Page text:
I read articles and stories here and there about others grief and how they dealt with it, what their advice is. If you are looking for advice, I don’t have any. I have no tricks, no compromise shortcuts, no quick ways to make things seem better. I write this for two reasons. The first one is for me because of all the things I have read about grief, I still never hear it described how I felt it, how I feel it, so for me to write this and re-read it makes me feel sane. The second reason is for the person who feels alone in their grief recovery or is new to this process. You are both absolutely alone and completely not. And it may or may not give you comfort for me to say this but know I know how you feel. Which isn’t saying much, I guess, other than it says you are not crazy. I get it. And believe it or not, there are others out there that get it too. Not a lot, but they are out there. Struggling alone, struggling alongside you. We are alone together.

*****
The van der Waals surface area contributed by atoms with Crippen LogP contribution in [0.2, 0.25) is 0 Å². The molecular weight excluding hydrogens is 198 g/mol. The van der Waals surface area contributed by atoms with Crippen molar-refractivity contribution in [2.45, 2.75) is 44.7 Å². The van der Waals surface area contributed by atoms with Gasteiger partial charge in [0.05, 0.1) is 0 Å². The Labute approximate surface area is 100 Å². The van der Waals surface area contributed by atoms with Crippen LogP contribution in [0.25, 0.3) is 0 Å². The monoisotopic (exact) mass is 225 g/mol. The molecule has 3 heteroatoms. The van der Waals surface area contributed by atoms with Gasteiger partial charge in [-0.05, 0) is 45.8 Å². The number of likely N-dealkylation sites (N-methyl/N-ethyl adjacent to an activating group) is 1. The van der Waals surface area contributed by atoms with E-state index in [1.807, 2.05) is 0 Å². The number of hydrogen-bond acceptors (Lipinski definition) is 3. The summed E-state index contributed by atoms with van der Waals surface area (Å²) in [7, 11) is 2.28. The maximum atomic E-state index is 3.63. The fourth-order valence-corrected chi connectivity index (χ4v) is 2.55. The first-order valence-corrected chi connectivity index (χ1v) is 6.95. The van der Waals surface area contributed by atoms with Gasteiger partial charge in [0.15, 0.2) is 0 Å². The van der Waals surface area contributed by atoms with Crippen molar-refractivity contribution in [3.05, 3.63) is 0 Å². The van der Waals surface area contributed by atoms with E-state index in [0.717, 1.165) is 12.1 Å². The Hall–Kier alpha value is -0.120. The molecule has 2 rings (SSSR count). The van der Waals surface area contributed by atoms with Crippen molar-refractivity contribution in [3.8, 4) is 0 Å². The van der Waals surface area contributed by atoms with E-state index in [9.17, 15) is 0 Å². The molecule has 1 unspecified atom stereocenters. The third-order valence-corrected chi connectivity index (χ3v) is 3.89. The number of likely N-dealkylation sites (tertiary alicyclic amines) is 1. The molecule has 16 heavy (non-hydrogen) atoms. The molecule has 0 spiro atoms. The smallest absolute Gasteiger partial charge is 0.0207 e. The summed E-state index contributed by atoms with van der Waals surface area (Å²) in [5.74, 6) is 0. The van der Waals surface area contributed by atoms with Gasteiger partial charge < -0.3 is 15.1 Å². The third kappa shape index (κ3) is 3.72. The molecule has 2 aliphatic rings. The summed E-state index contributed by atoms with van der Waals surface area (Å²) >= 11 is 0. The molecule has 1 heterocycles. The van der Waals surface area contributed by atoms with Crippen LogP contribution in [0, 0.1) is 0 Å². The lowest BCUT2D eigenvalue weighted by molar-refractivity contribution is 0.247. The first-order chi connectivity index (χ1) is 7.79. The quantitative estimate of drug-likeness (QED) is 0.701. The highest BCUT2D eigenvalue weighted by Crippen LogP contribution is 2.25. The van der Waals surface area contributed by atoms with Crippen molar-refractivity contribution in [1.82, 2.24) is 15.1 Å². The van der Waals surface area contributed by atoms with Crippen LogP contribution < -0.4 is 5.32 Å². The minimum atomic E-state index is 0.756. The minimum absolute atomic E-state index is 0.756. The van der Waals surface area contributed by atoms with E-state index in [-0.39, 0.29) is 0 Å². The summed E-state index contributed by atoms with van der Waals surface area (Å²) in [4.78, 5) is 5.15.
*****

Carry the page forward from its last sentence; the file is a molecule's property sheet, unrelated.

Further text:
I don’t know what tomorrow will bring but I made it through yesterday, today I am trying and I have to hope that tomorrow will be better than today.



“You won’t do it.” And with that I ran. Running so hard my chest burned, lungs pumping, arms and legs moving in sync. Blocking sane thoughts to stop, I realize I am screaming. Rooftop pebbles crunch underfoot. Pinpoint focus on the edge and it is approaching, fast. Past the point of no return. I can’t breathe. Red faced, hot. I am almost there. In 3, 2, 1….edge, one foot, balance, two feet, push, arms extended, like a stone bird, release. Freedom, weightless, horizontal with the skyline, motion, timeless, rushing wind. Silence. I am all things and I am nothing, eternally.New Iphone Pics -03302012 286


The drops fall from the gray sky relentlessly. Sometimes so full, round, directly down from above, as if stones were being thrown from the heavens. Other times a fine mist covers all, blowing in the wind. You can actually see the wind moving like waves in the ocean, like a never-ending transparent blanket is being shaken out in slow motion. The small drops of fine mist being treated to a more exciting, slower decent from the clouds. Nothing is dry. Absolutely nothing. For days now…and it’s summer.